The most important step is getting started, Ricketson says. Here are seven things beginners — and anyone practicing yoga — should know to maximize their benefits:
- Cardiovascular (aerobic) training: As with meditation, focused breathing is a cornerstone of mind-body training. Aerobic means “with oxygen”and aerobic movement increases the flow of oxygen-rich blood throughout the body, including the brain. Cardiovascular training is the single most important aspect of the physical training because it keeps the heart open and strong.
- Core and strength training: This includes the students’ abdomen and buttocks, and the lower back region, which extends to the base of the skull. Here is where strength, stability, and balance originate.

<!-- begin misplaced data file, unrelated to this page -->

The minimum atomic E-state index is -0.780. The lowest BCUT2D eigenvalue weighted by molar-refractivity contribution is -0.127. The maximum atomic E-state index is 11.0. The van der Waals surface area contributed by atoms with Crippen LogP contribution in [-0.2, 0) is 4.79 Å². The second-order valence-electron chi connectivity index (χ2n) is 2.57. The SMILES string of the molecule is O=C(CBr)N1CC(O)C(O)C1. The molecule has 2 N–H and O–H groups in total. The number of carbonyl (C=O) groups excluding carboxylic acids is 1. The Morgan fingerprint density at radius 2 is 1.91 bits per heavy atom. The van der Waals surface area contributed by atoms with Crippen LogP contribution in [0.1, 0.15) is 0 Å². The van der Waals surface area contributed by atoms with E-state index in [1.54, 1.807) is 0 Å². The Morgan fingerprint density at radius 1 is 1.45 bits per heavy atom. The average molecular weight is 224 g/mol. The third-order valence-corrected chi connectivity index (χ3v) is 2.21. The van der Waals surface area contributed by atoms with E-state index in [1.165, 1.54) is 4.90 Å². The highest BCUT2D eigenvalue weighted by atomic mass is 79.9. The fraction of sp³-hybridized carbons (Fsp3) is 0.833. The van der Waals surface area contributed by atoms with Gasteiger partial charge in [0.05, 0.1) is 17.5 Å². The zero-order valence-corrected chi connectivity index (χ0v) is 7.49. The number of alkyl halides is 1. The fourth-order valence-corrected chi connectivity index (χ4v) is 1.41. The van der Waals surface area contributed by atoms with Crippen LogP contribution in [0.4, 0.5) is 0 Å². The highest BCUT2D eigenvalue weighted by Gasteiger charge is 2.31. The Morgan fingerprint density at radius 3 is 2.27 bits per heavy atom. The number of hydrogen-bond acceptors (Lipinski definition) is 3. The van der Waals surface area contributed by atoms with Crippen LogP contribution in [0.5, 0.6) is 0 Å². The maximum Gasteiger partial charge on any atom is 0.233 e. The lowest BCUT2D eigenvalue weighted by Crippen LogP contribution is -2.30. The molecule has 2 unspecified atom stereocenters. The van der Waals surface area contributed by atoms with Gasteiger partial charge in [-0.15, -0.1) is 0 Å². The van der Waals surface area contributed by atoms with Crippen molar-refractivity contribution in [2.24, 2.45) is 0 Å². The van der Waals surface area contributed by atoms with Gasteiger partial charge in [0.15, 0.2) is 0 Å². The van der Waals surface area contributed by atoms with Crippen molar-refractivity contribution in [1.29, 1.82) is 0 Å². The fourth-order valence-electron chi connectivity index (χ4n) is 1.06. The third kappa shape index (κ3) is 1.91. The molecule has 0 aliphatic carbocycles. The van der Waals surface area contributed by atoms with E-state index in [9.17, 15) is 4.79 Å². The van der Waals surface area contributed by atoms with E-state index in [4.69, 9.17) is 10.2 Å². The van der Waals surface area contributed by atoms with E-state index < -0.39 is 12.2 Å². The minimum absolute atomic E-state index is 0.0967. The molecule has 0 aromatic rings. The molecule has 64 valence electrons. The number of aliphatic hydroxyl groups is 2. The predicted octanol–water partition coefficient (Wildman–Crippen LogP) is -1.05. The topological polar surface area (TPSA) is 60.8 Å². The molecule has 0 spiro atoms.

- Flexibility training (yoga postures): Stretching simply feels good, and it reminds students to not only be more flexible in one’s body, but also one’s mind. This step allows us to move (and live) with greater ease.
- Adequate rest: Sleep is a necessary part of life, and sufficient rest is needed for energy and equilibrium.
- Life-giving nutrition: Making the right choices in food allows yoga students to achieve an optimal, balanced state. This includes nutritional foods consumed in moderation.
- Family/community/church: From Epicurus to modern science, study and observation show that we find greater happiness with access to friends and family.
- Written goals and a plan of action: Goals and stated intention act as a road map to achieving balanced well-being.
Ricketson says the above steps are just the beginning. She says tapping in to the mind-body connection also helps memory loss, attention deficit disorders, public violence — including in schools — as well as an unknown amount of needless human suffering.
“We all have within us a potential to experience optimal well-being in mind and body,” she says. “This potential, the good within, can be realized through the work of mind-body training. Our training is a moving meditation — a daily practice of exercises that awaken all that is good within.”
Source: Mary Jo Ricketson,